OP17. Requests the Secretary-General to report to the Council within one week on the implementation of this resolution and subsequently on a regular basis;

OP18. Stresses the importance of, and the need to achieve, a comprehensive, just and lasting peace in the Middle East, based on all its relevant resolutions including its resolutions 242 (1967) of 22 November 1967 and 338 (1973) of 22 October 1973;

OP19. Decides to remain actively seized of the matter
____________

I believe the 'enforcement provisions' are open for interpretation. The U.S. & Israel will obviously interpret them in a way somewhat different than the government of Iran, Hezbollah, the Islamic world, the Arab world, most of Europe, etc.

Last edited by classicman2; 08-12-06 at 07:47 AM.
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Old 08-12-06, 02:09 PM   #77
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I said long ago that Israel should have immeadiately given the UN 72 hours to act, return the soldiers and get the ball rolling on 1559 or go all out with full war. Put it on their shoulders and see how it sorts itself out.
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Old 08-12-06, 07:23 PM   #78
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The way that I interpret the "cease-fire"...

[between the lines] "You have until Monday morning to continue blowing each other away." - Kofi Annan [/between the lines]
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Old 08-13-06, 09:45 AM   #79
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I have to relate to Annan's quote here (though his quote has disappeared from the CNN story I was about to link) in that "in the spirit" of the agreement designed to save civilian lives, it might be better to stop firing today?

What is the purpose of setting this for tomorrow?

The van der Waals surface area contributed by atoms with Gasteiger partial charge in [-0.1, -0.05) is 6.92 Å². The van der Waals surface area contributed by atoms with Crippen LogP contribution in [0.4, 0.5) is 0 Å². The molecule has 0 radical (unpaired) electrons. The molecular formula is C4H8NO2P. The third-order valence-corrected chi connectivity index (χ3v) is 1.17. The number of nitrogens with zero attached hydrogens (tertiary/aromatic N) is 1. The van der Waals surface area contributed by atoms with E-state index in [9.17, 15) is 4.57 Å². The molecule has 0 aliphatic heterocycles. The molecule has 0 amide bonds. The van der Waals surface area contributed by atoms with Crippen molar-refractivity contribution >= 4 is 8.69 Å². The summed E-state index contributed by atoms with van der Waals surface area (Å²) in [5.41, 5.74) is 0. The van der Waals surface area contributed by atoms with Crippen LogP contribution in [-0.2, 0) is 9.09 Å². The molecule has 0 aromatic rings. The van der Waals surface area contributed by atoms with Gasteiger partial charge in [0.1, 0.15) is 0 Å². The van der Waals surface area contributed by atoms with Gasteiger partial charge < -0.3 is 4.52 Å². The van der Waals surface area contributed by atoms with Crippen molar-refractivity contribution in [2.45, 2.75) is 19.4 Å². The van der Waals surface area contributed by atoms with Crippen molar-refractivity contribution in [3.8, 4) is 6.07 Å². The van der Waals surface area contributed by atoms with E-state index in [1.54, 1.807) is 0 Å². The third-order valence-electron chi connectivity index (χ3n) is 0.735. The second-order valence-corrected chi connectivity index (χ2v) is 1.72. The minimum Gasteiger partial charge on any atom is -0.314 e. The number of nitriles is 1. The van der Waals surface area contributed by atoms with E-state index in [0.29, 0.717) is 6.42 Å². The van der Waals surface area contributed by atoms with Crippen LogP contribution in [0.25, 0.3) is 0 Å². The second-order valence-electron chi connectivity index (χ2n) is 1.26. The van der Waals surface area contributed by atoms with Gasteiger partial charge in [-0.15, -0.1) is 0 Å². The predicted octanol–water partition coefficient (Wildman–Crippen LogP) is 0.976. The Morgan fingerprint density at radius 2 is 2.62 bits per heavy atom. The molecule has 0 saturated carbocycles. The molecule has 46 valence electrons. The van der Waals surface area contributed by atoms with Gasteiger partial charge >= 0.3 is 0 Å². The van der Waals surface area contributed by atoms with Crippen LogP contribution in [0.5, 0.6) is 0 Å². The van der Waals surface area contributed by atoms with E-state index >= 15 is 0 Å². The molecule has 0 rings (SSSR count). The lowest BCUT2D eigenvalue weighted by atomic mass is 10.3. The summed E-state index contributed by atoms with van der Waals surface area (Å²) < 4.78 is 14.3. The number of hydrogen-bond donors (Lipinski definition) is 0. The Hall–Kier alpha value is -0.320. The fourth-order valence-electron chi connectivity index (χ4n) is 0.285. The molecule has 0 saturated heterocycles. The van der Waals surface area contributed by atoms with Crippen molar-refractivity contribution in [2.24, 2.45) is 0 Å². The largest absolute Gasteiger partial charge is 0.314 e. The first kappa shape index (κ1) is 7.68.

Are they still waiting for approval from a party that I'm unaware of? Waiting for word to spread?

Final chance for some clean-up operations already in progress?

Do the peacekeeping forces need to be mobilized first? And if so, can't they mobilize while nobody is firing?

Is it because Hezbollah doesn't have direct control over those firing the rockets?

Is it because Israel has some more targets to take care of before they want to withdraw?

Does Hezbollah need to light off a few more fireworks because their mom won't let them set them off next week?

I know Hezbollah has expressed some concern over some terms (including returning the 2 soldiers, which they clearly must do) but all signs point to this ending tomorrow.

It seems stupid to me for one civilian to die when both (all three) sides have agreed to a cease-fire.

I can't seem to find an explanation in any of these stories I've read, so I turn to you, my trusted analysts... a few of whom know a lot more about these things than I do. Though there doesn't appear to be a clear explanation based on the last few responses in this thread.
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Old 08-13-06, 09:47 AM   #80
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Are you asking this as of after all sides have agreed to it (Israel, Hezbollah, and Lebanon) though excluding the arms provider Syria and solider provider Iran?

They know it won't just immeadiately stop from 100% to 0%. The fighting is going to die down slowly. Insisting that it is immeadiate would = an end to the cease fire before it begins. There will still be fighting, even though the plan is in place, as both sides extract themselves from positions and in this case as both sides dig into positions they don't plan on leaving for a while.